Presbyopia is a natural part of aging, but with the right treatment, you can easily manage your condition and see as clearly as ever.
As you age, you may notice your eyesight beginning to decline. Even people who’ve enjoyed clear vision for their entire lives may soon find themselves needing reading glasses or struggling to see well at night.
Oftentimes, this type of vision loss is a result of a condition known as presbyopia. A common part of aging, presbyopia gradually reduces your ability to focus your eyes on nearby objects, much like farsightedness. It affects nearly everybody at some point to greater or lesser extents.
As technology and medical knowledge have advanced, however, so have treatments for this common condition. Here’s are some things you should know about presbyopia, including its causes, symptoms, and current treatment options.
What Is Presbyopia?
Presbyopia is an age-related condition that affects the eye’s ability to focus on nearby objects. As a result, a patient may find it harder to see books or screens as they draw them closer to their eyes. Other patients experience headaches and eye strain.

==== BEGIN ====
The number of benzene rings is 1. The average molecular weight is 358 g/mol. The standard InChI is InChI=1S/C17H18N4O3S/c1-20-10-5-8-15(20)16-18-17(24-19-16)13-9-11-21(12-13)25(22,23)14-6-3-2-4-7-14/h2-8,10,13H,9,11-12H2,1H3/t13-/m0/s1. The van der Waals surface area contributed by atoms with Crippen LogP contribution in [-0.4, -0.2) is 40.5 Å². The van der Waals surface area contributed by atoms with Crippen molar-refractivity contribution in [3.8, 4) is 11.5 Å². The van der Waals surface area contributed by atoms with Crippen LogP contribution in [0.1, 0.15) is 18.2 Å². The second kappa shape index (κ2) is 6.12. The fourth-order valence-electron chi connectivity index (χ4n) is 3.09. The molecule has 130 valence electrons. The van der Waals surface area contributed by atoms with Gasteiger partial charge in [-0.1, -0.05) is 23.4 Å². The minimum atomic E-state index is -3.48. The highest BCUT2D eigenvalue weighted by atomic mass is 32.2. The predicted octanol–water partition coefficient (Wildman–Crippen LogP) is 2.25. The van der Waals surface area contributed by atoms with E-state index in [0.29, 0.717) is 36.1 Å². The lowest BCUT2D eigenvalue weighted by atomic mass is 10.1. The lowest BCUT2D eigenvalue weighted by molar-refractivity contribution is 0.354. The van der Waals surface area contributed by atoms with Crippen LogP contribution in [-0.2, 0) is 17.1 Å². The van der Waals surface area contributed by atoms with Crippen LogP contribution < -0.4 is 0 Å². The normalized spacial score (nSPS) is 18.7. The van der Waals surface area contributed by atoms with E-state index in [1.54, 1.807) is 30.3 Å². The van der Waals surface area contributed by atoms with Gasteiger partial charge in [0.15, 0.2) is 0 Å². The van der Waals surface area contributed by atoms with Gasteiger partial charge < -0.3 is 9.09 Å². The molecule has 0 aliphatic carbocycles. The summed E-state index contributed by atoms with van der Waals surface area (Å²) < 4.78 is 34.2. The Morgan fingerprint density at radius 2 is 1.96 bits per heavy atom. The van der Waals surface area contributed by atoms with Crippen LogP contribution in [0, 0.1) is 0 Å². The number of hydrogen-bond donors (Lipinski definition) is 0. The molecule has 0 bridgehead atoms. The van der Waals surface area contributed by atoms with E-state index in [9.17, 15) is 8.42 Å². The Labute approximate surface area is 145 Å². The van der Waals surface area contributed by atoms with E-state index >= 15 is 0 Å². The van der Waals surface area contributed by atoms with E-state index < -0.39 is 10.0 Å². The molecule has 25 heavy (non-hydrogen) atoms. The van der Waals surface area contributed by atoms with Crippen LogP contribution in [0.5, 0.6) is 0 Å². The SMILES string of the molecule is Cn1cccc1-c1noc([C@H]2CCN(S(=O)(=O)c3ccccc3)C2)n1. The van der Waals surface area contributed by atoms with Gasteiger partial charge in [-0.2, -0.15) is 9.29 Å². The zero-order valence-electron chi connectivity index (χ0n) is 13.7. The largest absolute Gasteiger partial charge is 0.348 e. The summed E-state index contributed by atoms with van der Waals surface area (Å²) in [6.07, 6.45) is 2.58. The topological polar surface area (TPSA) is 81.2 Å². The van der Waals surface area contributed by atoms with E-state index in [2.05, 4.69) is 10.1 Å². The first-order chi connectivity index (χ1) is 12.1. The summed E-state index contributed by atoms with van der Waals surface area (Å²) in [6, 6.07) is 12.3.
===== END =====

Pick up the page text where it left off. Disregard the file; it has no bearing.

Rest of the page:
Unlike most refractive errors, which result from a misshapen cornea, presbyopia affects the clear lens of the eye, a structure located behind the cornea and the pupil. The lens focuses light onto the retina, and allowing the eye to focus on objects both close and far. Presbyopia arises as the lens becomes more rigid, leading to a decreased focus range.
Presbyopia is one of the world’s most common eye conditions. Indeed, most people will probably develop it at some point during their lives, with varying degrees of severity. Data from the U. S. Census Bureau indicated that 112 million people in American had it in 2006 alone, and this number is likely to grow by as much as 23 million by 2020.
Unfortunately, there isn’t a permanent cure for presbyopia; however, like any refractive error, the condition can be effectively managed with a number of relatively affordable and minimally invasive treatments. More conservative options include progressive lenses, specialized glasses like bifocals or trifocals, and contacts.
Many patients with presbyopia may also benefit from corrective eye surgery, such as conductive keratoplasty and LASIK. During conductive keratoplasty, a surgeon will use radio waves to change the eye’s shape, helping it properly refract light. In recent years, modified LASIK procedures have provided patients with equally effective results. Monovision LASIK, for example, alters one eye so that it sees farther objects better and the other eye so that it sees closer objects better, allowing the brain to then choose which eye is better-suited for certain tasks. The similar PresbyLASIK is designed to help patients see as though they’re wearing multifocal contact lenses at all times, but this new approach is still being evaluated for use in the United States.
If you’re worried you may be developing presbyopia or have already been diagnosed, corrective eye surgery may be able to provide lasting relief from your symptoms. Schedule an appointment with a specialist today in order to determine the best possible course of treatment for you.